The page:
LOUISVILLE, Ky. (WDRB) – For starters, the main reason you allow a camera crew inside your football program is that you want recruits, first of all, to see inside the program, and second, to like what they see, and want to be a part of it.
It would be tough for anyone to watch Louisville coach Scott Satterfield and his staff interact with their players during Sunday’s one-hour ACC Network All-Access program and not be impressed.
The show began with Satterfield’s arrival and talk-radio discussion of the new coach and his staff, (Hello, Mark Ennis). The first words you hear from Satterfield are during a team meeting.
“You guys didn’t pick me,” he told them, “but I picked this program because I believe in it, and I believe it can be the best in the country.”
In a February team meeting, Satterfield had several players get up and tell the team what playing for Louisville meant to them.
“It’s go time now,” he told the players. “I want you to take notes when these guys are up here.”
When inside linebackers coach Dale Jones got up to talk to players, he grew passionate and emotional. He talked about leaving his daughter back at home to come to Louisville. He talked about the other coaches on the staff and what it meant to him to work with them.
Then he said this, his voice rising: “One thing that bothers me, I have yet to hear us say what we want. What we want! Haven’t heard us say, ‘Let’s go win a championship!’ I’m in it to win! Just being a part of something, that ain’t enough. Part of it? Part of it? I go out here, half the guys bust their ass, some don’t. What is it? What are you willing to give up? . . . I’m going to leave you with this. I’ve been a part of 15 championships, more than half of the years I’ve coached. I’ve seen the teams in this league. They’re no better than we are. Why can’t we turn this damn thing around and go 10-2? Why? You tell me. Reason we won’t, is we ain’t got enough want in is. It’s going to take one thing men. Right here. And that’s a family. . . . Everybody tied together.”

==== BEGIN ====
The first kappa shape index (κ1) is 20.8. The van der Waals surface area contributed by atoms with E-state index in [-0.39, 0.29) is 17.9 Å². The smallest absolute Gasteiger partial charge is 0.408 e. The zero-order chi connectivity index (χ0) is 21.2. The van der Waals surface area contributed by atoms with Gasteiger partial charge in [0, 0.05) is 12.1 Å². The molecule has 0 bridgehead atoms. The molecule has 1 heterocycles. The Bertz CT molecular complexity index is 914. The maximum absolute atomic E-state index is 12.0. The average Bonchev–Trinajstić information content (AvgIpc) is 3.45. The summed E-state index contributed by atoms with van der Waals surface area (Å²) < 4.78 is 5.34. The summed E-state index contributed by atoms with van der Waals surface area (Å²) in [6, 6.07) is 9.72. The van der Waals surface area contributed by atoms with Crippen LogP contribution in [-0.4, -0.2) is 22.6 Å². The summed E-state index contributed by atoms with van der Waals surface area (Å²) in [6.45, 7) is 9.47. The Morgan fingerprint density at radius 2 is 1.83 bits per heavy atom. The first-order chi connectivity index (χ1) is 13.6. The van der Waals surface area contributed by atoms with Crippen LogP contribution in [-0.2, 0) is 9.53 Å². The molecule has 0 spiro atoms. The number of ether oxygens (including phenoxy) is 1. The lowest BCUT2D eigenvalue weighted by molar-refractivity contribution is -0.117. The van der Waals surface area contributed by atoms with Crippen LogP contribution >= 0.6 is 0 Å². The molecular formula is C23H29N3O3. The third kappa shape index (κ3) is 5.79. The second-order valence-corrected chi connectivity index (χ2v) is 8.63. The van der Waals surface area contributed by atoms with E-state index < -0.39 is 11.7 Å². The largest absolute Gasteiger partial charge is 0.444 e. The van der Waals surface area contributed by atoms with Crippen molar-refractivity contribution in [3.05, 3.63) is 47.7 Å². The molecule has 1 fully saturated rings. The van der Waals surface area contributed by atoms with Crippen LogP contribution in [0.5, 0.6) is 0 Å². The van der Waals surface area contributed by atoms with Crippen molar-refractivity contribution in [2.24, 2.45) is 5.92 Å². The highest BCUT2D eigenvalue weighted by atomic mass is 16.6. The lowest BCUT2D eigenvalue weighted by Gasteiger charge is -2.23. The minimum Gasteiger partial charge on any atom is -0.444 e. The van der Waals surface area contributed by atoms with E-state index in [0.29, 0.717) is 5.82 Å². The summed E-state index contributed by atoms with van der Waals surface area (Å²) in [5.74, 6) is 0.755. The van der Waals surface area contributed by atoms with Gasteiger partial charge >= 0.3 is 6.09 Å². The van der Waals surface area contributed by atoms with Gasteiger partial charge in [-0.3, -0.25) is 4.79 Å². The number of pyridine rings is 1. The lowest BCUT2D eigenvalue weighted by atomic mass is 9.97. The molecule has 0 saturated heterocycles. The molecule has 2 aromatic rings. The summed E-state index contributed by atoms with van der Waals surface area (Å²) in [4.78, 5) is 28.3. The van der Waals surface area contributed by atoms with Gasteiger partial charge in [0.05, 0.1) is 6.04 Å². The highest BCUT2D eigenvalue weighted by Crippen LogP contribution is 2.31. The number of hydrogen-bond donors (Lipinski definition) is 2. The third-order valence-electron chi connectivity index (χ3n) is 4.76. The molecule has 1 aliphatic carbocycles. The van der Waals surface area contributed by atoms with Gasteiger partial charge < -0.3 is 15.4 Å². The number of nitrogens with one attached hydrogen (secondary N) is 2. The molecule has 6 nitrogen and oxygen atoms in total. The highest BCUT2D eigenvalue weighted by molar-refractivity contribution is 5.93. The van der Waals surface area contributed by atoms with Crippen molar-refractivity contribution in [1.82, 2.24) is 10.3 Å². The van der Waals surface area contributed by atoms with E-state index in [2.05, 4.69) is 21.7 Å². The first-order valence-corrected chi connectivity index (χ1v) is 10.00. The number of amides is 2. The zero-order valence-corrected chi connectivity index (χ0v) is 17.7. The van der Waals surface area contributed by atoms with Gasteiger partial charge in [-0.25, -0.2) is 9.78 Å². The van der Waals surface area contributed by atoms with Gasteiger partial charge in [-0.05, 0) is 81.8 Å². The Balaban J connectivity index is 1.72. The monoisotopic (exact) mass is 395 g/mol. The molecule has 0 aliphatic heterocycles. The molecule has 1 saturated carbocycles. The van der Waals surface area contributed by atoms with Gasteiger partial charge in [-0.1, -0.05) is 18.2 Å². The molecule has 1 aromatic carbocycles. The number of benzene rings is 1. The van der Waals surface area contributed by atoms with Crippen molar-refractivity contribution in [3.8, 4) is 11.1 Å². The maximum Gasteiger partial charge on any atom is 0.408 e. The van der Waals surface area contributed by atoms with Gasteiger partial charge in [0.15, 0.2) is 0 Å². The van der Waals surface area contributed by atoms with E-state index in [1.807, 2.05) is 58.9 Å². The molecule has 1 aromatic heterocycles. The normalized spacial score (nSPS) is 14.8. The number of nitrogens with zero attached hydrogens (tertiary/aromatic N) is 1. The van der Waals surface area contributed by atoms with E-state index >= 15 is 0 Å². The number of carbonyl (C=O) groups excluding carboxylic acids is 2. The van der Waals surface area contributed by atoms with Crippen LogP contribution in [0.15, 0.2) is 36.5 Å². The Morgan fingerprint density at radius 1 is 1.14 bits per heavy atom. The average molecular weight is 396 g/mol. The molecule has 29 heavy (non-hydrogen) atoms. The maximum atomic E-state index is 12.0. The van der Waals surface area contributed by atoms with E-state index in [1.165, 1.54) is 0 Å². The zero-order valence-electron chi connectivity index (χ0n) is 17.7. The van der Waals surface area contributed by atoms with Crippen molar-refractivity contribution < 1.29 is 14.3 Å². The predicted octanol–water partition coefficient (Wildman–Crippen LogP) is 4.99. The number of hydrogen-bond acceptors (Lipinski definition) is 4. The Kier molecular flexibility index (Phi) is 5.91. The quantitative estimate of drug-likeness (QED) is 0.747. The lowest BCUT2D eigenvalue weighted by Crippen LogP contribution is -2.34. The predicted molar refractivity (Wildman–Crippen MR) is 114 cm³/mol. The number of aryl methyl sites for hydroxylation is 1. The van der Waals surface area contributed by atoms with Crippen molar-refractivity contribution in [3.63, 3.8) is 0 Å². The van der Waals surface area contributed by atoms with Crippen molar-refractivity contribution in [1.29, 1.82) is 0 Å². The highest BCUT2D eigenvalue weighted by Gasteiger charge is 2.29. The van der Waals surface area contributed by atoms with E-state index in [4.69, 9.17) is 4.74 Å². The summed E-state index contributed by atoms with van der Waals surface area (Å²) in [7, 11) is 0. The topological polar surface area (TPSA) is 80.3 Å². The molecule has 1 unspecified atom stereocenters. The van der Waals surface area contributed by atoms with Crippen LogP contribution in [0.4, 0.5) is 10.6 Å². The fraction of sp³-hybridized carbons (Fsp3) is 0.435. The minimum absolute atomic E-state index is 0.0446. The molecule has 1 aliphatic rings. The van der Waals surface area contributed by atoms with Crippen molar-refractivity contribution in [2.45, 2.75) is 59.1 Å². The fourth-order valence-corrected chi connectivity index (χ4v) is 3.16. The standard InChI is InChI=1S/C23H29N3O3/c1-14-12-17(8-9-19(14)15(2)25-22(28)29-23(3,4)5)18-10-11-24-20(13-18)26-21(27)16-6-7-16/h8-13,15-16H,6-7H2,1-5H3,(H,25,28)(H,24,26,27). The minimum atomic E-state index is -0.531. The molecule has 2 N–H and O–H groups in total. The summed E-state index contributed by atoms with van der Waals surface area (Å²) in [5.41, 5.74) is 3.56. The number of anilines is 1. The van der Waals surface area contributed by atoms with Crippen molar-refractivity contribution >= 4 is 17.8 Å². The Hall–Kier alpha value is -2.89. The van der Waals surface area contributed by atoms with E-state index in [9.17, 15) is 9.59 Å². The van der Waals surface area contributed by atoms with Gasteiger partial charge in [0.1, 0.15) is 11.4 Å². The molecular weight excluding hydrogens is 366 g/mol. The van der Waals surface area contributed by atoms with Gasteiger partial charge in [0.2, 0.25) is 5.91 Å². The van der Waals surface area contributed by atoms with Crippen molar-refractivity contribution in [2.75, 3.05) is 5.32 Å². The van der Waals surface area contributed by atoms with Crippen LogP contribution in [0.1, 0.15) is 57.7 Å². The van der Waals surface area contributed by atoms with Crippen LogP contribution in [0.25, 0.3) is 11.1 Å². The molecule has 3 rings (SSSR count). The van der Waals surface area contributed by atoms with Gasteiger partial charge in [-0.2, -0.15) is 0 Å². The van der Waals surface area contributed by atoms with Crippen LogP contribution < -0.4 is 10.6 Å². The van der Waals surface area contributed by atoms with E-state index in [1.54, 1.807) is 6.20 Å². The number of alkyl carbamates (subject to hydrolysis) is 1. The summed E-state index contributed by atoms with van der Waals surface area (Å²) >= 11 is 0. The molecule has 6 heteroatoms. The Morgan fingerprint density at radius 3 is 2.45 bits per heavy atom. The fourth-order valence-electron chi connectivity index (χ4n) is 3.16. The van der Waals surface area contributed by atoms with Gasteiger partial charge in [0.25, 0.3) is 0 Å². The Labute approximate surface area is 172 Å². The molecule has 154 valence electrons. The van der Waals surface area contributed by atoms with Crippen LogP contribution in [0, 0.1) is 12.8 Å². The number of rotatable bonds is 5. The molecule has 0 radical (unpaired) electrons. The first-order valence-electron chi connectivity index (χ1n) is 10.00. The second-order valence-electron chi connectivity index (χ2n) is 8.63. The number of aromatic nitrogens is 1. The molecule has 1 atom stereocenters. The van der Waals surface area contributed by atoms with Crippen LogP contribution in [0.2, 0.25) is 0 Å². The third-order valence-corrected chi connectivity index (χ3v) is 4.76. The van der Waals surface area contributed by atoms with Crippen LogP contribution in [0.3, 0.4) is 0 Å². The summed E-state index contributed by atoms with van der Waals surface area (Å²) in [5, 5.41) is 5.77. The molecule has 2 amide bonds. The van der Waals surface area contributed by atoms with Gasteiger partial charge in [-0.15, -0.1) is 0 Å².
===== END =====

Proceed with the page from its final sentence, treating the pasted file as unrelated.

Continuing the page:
The show gave a glimpse into Louisville’s spring workouts. Satterfield’s initial looks at some of the players. Talking about Dez Fitzpatrick’s ability. His notice of Mekhi Becton, “He looks the part. He looks like guys in the League.”
A quarterback misses the net target in a passing drill, and QB coach Frank Ponce says, ““If you guys miss the net, go get your own damn ball. That’s awful.”
The show takes viewers into a noon basketball game between the offensive and defensive staffs, in which Satterfield shows a soft jumper, though he isn’t going to blow by too many people.
There was a team trip to paintball. In which Satterfield explains that he wants players to see the coaches as regular people, and to develop the mentality of counting on each other.
One previously unrevealed detail: quarterback Malik Cunningham’s injury. The program shows practice video of Cunningham bumping knees with a defensive player. You hear assistants from above asking why he’s limping. Satterfield says it looks like he hyperextended it, and says, “Unbelievable.”
Later in the training room, Cunningham describes the injury as, “like a freak accident.”
More from fall camp. The program goes from one position meeting room to another. The offensive line segment was probably the most revealing. O-line coach Dwayne Ledford has his guys get up and talk about their families, and their motivations for playing. He talks about his own family.
On the field, he says, “I gotta find out at some point during camp, where my side where we’re going to have double teams.”
Becton speaks up: “You’re looking at it, coach.”
Another time, Satterfield says, “Who are we going to run behind.”
Becton, again, pipes up, saying, “Right here.”
Satterfeid replies, “I don’t need to hear it. I need to see it.”
The program ended abruptly. After starting late because of a soccer game running long, it gave way to the start of a replay of Florida State’s loss to Boise State.
But what was on was pretty compelling. Satterfield was an ative player in getting the documentary crew onto his campus. And his reasoning was simple.
“We want people to see what we’re doing,” he said. “We want people to know what we’re building and what we’re about and how we’re building it.”
One thing that struck me was how often coaches assured players that if they would do what they were being coached to do, consistently, they would have success.
As bad as last year was, that’s got to be a tough thing to sell. But there’s not much doubt that players have bought in.
What the results look like on the field will be on display Monday night, when Notre Dame visits.
The All-Access program is scheduled to air again on the ACC Network Monday at 1 p.m. and 7 p.m. The game itself also will air on the ACC Network, as well as on ESPN.
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